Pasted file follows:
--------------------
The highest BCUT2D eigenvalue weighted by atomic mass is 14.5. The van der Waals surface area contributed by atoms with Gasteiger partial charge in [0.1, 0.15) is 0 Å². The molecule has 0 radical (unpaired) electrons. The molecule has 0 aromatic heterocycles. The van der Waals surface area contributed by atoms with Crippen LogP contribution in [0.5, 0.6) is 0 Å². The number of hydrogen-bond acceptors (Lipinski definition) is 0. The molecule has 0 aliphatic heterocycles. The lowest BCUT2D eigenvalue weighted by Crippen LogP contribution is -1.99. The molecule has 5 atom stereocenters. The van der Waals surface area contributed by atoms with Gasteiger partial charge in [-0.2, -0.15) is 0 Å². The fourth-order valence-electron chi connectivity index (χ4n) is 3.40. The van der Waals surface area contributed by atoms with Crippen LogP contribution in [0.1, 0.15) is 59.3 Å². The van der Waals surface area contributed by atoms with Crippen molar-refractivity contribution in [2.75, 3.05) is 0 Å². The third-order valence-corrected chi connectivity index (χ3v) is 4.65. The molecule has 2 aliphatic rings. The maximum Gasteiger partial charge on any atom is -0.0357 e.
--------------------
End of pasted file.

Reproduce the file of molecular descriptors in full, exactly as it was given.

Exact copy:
The highest BCUT2D eigenvalue weighted by atomic mass is 14.5. The van der Waals surface area contributed by atoms with Gasteiger partial charge in [0.1, 0.15) is 0 Å². The molecule has 0 radical (unpaired) electrons. The molecule has 0 aromatic heterocycles. The van der Waals surface area contributed by atoms with Crippen LogP contribution in [0.5, 0.6) is 0 Å². The number of hydrogen-bond acceptors (Lipinski definition) is 0. The molecule has 0 aliphatic heterocycles. The lowest BCUT2D eigenvalue weighted by Crippen LogP contribution is -1.99. The molecule has 5 atom stereocenters. The van der Waals surface area contributed by atoms with Gasteiger partial charge in [-0.2, -0.15) is 0 Å². The fourth-order valence-electron chi connectivity index (χ4n) is 3.40. The van der Waals surface area contributed by atoms with Crippen LogP contribution in [0.1, 0.15) is 59.3 Å². The van der Waals surface area contributed by atoms with Crippen molar-refractivity contribution in [2.75, 3.05) is 0 Å². The third-order valence-corrected chi connectivity index (χ3v) is 4.65. The molecule has 2 aliphatic rings. The maximum Gasteiger partial charge on any atom is -0.0357 e.